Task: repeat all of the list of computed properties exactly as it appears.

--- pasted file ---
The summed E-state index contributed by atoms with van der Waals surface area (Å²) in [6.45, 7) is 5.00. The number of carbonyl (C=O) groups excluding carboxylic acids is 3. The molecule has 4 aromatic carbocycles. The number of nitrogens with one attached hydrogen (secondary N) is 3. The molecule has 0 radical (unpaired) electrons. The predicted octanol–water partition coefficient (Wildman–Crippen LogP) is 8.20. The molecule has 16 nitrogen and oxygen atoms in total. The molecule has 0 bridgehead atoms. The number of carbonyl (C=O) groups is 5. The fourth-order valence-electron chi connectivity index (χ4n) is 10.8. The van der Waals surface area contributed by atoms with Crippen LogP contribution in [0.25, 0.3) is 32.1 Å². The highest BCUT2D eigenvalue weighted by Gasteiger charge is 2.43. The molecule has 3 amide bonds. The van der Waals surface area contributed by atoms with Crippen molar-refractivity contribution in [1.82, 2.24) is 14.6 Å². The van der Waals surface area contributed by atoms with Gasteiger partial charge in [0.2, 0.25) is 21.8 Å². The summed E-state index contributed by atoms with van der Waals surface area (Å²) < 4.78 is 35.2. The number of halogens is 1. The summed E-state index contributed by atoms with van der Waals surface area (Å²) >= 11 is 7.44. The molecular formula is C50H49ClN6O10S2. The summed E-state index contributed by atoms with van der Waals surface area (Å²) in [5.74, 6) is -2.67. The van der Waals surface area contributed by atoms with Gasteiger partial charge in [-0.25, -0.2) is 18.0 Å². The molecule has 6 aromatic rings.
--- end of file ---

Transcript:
The summed E-state index contributed by atoms with van der Waals surface area (Å²) in [6.45, 7) is 5.00. The number of carbonyl (C=O) groups excluding carboxylic acids is 3. The molecule has 4 aromatic carbocycles. The number of nitrogens with one attached hydrogen (secondary N) is 3. The molecule has 0 radical (unpaired) electrons. The predicted octanol–water partition coefficient (Wildman–Crippen LogP) is 8.20. The molecule has 16 nitrogen and oxygen atoms in total. The molecule has 0 bridgehead atoms. The number of carbonyl (C=O) groups is 5. The fourth-order valence-electron chi connectivity index (χ4n) is 10.8. The van der Waals surface area contributed by atoms with Crippen LogP contribution in [0.25, 0.3) is 32.1 Å². The highest BCUT2D eigenvalue weighted by Gasteiger charge is 2.43. The molecule has 3 amide bonds. The van der Waals surface area contributed by atoms with Crippen molar-refractivity contribution in [1.82, 2.24) is 14.6 Å². The van der Waals surface area contributed by atoms with Gasteiger partial charge in [0.2, 0.25) is 21.8 Å². The summed E-state index contributed by atoms with van der Waals surface area (Å²) < 4.78 is 35.2. The number of halogens is 1. The summed E-state index contributed by atoms with van der Waals surface area (Å²) >= 11 is 7.44. The molecular formula is C50H49ClN6O10S2. The summed E-state index contributed by atoms with van der Waals surface area (Å²) in [5.74, 6) is -2.67. The van der Waals surface area contributed by atoms with Gasteiger partial charge in [-0.25, -0.2) is 18.0 Å². The molecule has 6 aromatic rings.